Tuesday, October 27, 2015

Tying together custom knockout bindings

I ran across a problem recently where I had a bindingHandler that I wanted to depend upon other bindings on the same node. Here is an example:
<div data-bind="myHandler, visible: !enabled()">
So in general, you have access to all the other bindings when inside a bindinghandler:
ko.bindingHandlers.myHandler = {
  init: function(element, valueAccessor, allBindings, viewModel, bindingContext) {
    var visible = allBindings().visible;
The problem with calling allbindings().someBinding, is that you get the *result* of the binding. In my case, I wanted to subscribe to when any updates happen to the entire binding: "visible: !enabled()"

Knockout handles this for a normal bindingHandler in the update function. If the valueAccessor changes, update gets fired.

So I needed to have a way to get access to the valueAccessor of a different bindingHandler on the same node. The solution I came up with involved asking the knockout bindingProvider to give me the value accessors, then subscribing to the valueAccessor I wanted to listen to:
ko.bindingHandlers.myHandler = {
  init: function(element, valueAccessor, allBindings, viewModel, bindingContext) {
    var bindingAccessors = ko.bindingProvider.instance.getBindingAccessors(element, bindingContext),
       visibleAccessor = bindingAccessors.visible,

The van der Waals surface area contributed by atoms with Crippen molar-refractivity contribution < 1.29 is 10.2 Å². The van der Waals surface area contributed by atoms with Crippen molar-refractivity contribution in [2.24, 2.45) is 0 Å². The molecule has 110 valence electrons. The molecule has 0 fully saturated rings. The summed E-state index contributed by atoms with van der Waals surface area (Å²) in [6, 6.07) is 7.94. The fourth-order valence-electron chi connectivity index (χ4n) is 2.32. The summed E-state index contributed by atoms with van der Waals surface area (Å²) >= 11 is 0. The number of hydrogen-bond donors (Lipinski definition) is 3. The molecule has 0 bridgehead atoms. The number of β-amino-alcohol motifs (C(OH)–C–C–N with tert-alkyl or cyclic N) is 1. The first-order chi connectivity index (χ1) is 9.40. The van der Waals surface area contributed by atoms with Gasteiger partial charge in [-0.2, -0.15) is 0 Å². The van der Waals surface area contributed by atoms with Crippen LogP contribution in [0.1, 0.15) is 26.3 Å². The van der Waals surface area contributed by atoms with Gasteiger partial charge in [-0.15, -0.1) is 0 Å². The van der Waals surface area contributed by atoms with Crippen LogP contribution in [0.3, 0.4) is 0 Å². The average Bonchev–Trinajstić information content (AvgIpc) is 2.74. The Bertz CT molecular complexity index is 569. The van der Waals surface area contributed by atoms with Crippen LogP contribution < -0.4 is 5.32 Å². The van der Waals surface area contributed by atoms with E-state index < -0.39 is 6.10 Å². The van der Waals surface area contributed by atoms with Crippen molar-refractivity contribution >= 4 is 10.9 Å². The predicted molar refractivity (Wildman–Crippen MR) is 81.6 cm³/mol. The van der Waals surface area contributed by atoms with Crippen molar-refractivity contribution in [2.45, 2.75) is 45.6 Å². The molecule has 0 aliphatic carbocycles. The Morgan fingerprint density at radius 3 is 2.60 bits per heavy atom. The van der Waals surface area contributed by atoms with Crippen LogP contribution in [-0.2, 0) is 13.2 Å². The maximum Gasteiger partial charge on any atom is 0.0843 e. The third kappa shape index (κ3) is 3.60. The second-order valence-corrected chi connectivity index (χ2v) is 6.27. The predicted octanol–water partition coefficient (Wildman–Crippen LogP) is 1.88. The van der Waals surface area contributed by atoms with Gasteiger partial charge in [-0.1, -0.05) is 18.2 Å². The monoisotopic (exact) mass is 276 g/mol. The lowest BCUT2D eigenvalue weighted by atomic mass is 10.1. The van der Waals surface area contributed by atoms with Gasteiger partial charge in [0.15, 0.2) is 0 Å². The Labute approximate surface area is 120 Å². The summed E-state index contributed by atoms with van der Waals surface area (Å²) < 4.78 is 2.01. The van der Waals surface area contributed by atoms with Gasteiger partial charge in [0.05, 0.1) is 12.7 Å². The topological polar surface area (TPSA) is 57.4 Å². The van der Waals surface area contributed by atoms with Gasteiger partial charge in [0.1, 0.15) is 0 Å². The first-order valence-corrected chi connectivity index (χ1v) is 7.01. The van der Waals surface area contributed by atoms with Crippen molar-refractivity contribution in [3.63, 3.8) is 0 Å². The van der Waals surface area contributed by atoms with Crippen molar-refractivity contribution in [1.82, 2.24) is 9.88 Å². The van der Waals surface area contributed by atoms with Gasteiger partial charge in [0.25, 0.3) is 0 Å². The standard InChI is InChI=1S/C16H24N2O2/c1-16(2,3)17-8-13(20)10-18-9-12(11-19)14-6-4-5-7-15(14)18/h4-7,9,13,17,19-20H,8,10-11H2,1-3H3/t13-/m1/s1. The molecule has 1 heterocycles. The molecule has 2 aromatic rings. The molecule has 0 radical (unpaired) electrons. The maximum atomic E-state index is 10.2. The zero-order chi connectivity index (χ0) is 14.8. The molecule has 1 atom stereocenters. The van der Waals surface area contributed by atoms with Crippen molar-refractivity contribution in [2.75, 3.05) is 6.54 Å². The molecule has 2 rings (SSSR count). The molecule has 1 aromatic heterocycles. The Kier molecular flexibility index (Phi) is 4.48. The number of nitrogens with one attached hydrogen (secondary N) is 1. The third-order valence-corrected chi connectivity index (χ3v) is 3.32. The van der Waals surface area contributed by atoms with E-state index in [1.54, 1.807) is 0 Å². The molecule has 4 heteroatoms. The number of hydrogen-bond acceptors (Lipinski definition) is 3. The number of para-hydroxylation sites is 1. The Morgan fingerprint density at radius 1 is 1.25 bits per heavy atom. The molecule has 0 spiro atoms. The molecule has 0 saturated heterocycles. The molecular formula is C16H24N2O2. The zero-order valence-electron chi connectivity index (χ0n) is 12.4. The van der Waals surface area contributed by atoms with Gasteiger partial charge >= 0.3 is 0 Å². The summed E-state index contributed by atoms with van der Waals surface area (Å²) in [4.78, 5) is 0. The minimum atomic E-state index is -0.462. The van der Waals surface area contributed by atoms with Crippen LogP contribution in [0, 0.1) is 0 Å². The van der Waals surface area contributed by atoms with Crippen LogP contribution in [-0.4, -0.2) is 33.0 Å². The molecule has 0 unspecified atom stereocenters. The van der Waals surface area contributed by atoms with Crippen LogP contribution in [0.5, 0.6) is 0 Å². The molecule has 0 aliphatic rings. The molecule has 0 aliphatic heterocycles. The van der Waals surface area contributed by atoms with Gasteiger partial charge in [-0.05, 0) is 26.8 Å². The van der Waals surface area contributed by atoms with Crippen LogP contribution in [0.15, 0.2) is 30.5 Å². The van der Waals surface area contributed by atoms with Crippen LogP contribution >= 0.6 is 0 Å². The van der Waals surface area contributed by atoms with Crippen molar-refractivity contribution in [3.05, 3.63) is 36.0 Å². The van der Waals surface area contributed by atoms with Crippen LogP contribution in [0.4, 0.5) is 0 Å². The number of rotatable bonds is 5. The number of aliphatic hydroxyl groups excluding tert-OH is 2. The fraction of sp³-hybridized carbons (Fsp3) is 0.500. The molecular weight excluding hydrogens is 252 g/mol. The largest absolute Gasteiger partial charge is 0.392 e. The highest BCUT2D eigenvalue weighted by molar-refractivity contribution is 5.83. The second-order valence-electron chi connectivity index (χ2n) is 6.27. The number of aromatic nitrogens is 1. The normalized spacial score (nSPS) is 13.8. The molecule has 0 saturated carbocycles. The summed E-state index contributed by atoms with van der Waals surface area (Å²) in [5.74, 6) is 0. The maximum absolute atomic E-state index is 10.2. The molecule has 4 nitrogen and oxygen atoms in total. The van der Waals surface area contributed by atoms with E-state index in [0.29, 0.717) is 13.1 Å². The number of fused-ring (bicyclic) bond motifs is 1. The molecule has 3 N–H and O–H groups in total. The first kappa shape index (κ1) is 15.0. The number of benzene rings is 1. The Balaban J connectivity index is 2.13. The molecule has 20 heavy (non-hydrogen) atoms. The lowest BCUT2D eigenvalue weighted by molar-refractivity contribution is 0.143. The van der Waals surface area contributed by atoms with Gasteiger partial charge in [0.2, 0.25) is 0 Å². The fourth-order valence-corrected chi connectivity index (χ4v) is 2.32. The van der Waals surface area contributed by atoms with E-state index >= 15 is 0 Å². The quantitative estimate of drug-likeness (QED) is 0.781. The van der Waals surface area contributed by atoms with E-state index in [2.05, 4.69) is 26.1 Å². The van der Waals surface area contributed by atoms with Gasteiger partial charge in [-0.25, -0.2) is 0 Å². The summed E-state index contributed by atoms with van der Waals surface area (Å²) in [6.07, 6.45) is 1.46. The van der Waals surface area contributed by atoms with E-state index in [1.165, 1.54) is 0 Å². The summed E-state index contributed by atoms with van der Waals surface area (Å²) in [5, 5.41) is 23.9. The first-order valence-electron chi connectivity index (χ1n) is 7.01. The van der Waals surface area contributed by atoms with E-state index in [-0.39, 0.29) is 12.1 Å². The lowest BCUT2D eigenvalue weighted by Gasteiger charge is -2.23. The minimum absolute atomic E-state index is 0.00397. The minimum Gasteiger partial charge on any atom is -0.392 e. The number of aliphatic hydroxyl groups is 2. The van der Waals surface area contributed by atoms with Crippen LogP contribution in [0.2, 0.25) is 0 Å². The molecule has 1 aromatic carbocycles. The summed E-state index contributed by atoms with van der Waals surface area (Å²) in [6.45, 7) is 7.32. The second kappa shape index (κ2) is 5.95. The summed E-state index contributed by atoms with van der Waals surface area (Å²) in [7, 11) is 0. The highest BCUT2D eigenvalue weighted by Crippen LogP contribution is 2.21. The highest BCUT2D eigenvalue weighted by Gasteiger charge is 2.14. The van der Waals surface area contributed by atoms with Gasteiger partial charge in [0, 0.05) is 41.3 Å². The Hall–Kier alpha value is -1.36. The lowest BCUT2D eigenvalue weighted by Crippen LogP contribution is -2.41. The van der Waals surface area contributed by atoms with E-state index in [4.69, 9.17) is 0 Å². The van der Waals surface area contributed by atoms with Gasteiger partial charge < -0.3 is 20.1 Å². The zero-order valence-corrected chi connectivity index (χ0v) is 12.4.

myObservable = viewModel.someObservable; // For complex reasons, this observable needs to update based on another binding in the same node 
    if (visibleAccessor) {
      // This simulates what the knockout update bindingHandler does:
      ko.computed(function() {
        myObservable(ko.unwrap(visibleAccessor)); // the computed fires because we have visibleAccessor in our scope

So now when the visible binding updates, we get the result of the valueAccessor instead of a single result at one point in time of a valueAccessor (shown in the first js code block).

I know this sounds complicated, but this was exactly what I was looking for to be able to access the valueAccessors of the same node. Using allBindings().someHandler was forcing me to make trivial pureComputed variables:
var MyViewModel = function() {
  this.enabled = ko.observable(false);
  this.disabled = ko.pureComputed(function() {
    return !this.enabled();
  }, this);

I really wanted this trivial code to exist in the template, not in the viewModel. So the solution using getBindingAccessors allows me to keep this code in the templates.